Sport and performance ethics in Helmuth Plessner


  • Oreste Tolone



Plessner, sport, play, performance ethics, Weltoffenheit, eccentricity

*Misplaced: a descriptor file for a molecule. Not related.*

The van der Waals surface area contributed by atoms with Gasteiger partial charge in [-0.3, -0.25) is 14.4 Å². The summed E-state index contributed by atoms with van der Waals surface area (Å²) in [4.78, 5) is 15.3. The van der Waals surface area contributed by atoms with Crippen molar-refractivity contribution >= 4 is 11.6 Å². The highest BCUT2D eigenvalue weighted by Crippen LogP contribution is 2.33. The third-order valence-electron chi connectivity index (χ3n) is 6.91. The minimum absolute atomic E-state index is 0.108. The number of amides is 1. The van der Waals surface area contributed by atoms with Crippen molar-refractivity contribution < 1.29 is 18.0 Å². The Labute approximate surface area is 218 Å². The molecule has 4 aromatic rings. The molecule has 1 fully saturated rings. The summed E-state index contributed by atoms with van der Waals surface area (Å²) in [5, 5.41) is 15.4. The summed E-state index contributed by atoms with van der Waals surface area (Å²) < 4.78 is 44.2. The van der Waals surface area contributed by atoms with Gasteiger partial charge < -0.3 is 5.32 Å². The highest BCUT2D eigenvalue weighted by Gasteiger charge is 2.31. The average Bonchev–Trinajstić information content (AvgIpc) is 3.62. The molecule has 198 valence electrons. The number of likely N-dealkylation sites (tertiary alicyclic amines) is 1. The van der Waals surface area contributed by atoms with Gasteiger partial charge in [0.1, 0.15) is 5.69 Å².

Plessner’s interest in sport and play has anthropological roots. In the wake of Buytendijk, he identifies the ambivalence between the impulse towards constraint and autonomy, which characterises the playful attitude towards the world. This ambivalence is based on the relative closure to the world, on the intertwining of Weltgebundenheit and Weltoffenheit. This “relative closure” is characteristic of an eccentric being, who on the one hand has sunk into a body and on the other hand instrumentally distances himself from it. Sport, which is also etymologically rooted in play, is a symptom of an industrialised society with a disturbed relationship to the body. In fact, it guarantees bodily unity, moving dialectically between the tendency towards records and respect for rules. Today, this balance is at risk because of a tendency towards record-breaking, which is intrinsic to the ethos of sporting performance. The recovery of the passive dimension, of the bond as a link, which is proper to the game, and the parameter of health, can be a corrective, proper to the person.